News Column

Studies from M. Alvarez-Vera et al Add New Findings in the Area of Materials Research

February 11, 2014

By a News Reporter-Staff News Editor at Journal of Technology -- A new study on Materials Research is now available. According to news reporting from Bologna, Italy, by VerticalNews journalists, research stated, "A new hip resurfacing prosthesis design was assessed and compared in terms of kinematics and contact stress regarding to the conventional hip resurfacing prosthesis. For this purpose both designs were virtually implanted in a cadaveric computer-aided design model."

The news correspondents obtained a quote from the research, "Commercial software was employed to simulate the movements of flexion, abduction and internal rotation at 90 degrees of flexion to determinate the impingement between femoral neck and acetabular cup. On the other hand, the edge load effect as consequence of different acetabular component inclinations and micro-separations were analyzed by finite element analysis for both designs. In addition, this effect was validated in the hip joint simulator FIME II. The results of the new design exhibited a significant motion increment before impingement of 12.8 degrees +/- 1.3 degrees for flexion, 13.3 degrees +/- 3.1 degrees for extension, 7.8 degrees +/- 1.9 degrees for abduction and 13.1 degrees +/- 3.2 degrees for internal rotation."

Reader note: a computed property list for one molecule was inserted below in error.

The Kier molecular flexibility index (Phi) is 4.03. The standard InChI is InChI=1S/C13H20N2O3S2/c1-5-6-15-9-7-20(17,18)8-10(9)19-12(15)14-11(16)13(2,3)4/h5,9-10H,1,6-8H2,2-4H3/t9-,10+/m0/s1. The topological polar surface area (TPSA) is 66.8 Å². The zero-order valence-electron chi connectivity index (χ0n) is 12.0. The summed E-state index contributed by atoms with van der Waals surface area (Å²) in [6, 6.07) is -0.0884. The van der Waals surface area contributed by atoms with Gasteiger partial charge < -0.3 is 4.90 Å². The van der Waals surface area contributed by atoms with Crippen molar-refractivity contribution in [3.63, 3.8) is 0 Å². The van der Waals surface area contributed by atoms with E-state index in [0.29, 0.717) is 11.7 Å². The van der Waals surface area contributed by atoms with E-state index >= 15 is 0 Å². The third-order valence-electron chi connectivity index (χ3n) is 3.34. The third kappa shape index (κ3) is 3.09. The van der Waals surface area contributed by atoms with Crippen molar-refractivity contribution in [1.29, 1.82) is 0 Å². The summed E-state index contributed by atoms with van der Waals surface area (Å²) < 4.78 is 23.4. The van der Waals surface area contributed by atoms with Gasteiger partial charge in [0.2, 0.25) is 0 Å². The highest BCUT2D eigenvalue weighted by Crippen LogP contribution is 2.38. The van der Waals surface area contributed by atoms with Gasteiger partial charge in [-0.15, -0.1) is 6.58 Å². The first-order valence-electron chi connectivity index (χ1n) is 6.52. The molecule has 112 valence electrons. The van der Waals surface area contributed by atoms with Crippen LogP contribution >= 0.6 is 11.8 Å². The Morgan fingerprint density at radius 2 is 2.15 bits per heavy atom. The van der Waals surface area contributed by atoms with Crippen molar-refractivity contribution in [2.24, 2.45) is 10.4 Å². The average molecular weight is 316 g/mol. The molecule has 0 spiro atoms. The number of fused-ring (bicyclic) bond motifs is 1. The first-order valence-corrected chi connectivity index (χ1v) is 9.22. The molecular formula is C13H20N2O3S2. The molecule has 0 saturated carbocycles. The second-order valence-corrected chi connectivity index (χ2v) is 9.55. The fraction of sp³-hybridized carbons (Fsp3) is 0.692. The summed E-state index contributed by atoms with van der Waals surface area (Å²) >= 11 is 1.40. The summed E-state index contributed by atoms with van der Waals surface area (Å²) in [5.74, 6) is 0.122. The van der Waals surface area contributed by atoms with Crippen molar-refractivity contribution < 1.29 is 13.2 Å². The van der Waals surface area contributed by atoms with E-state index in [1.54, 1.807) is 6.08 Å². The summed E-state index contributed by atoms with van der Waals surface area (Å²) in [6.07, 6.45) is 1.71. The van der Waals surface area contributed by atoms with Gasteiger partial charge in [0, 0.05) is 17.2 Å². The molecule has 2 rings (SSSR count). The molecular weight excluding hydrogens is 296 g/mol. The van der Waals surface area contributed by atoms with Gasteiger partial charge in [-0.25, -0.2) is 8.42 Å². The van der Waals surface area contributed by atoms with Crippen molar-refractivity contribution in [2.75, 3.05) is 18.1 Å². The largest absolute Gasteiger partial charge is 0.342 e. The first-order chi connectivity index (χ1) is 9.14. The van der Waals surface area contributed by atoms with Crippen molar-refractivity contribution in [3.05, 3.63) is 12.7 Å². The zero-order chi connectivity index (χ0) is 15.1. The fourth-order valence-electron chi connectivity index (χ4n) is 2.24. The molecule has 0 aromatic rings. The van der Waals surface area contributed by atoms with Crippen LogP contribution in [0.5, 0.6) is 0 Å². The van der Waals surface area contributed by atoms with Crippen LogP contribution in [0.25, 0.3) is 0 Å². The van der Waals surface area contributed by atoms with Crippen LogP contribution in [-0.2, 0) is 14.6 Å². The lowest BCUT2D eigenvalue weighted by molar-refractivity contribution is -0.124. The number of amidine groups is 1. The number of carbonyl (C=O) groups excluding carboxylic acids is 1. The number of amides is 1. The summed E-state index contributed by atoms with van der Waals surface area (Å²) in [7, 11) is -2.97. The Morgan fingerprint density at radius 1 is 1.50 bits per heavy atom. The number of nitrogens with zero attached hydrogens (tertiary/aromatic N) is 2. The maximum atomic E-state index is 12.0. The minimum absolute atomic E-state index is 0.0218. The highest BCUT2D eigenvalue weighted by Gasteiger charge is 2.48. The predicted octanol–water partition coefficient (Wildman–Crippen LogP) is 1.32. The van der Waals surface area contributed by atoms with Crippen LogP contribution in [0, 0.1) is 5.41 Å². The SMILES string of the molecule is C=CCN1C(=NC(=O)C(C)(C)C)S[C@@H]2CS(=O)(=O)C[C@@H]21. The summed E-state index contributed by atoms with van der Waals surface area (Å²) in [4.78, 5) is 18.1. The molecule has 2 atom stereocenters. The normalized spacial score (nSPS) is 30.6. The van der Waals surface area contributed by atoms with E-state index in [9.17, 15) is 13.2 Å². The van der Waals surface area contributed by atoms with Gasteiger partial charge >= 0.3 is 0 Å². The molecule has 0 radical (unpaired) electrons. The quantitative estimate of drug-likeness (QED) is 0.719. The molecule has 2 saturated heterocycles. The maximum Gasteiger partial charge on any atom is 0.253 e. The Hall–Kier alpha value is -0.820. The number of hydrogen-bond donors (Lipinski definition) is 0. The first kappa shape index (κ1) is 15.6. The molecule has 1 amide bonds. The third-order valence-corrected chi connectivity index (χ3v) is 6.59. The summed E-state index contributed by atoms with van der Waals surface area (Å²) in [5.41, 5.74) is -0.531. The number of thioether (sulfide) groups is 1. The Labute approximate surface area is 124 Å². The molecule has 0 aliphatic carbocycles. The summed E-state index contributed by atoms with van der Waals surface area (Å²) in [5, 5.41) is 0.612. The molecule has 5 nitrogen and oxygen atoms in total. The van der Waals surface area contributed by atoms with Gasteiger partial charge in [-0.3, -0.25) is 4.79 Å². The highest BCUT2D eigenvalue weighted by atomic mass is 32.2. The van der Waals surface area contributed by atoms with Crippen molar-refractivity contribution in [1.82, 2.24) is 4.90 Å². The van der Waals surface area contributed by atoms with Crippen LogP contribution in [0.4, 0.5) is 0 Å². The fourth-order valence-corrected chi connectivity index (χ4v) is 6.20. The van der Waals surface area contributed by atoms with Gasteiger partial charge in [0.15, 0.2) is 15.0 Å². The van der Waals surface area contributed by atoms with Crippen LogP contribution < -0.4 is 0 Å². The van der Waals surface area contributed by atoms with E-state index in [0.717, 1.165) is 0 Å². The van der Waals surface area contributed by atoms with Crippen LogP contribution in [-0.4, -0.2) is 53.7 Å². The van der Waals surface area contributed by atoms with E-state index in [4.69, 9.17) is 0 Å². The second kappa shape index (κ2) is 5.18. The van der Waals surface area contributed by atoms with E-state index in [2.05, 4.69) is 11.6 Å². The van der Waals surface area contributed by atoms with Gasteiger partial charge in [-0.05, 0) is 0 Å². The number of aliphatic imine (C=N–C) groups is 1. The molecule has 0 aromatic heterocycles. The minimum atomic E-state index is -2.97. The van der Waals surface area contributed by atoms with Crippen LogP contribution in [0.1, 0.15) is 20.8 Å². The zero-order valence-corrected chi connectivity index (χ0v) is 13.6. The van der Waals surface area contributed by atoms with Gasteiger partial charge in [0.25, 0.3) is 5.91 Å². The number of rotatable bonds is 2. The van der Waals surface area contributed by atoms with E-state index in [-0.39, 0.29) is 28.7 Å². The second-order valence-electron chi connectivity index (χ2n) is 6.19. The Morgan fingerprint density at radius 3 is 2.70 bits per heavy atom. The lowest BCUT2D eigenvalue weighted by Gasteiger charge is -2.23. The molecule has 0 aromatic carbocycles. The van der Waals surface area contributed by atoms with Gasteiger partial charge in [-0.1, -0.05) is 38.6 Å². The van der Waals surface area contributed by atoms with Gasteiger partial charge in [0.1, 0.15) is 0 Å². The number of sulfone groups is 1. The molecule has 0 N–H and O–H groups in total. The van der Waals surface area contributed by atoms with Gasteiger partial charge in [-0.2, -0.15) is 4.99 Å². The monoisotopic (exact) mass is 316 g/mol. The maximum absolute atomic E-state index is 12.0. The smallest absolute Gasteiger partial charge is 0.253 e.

According to the news reporters, the research concluded: "Moreover, the new design showed a reduction of the contact stress and stripe wear during the running-in due to the micro-separation effect."

For more information on this research see: A novel total hip resurfacing design with improved range of motion and edge-load contact stress. Materials & Design, 2014;55():690-698. Materials & Design can be contacted at: Elsevier Sci Ltd, The Boulevard, Langford Lane, Kidlington, Oxford OX5 1GB, Oxon, England. (Elsevier -; Materials & Design -

Our news journalists report that additional information may be obtained by contacting M. Alvarez-Vera, Ist Ortoped Rizzoli, Lab Tecnol Med, Bologna, Italy. Additional authors for this research include G.R. Contreras-Hernandez, S. Affatato and M.A.L. Hernandez-Rodriguez.

Keywords for this news article include: Italy, Europe, Bologna, Materials Research

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Source: Journal of Technology

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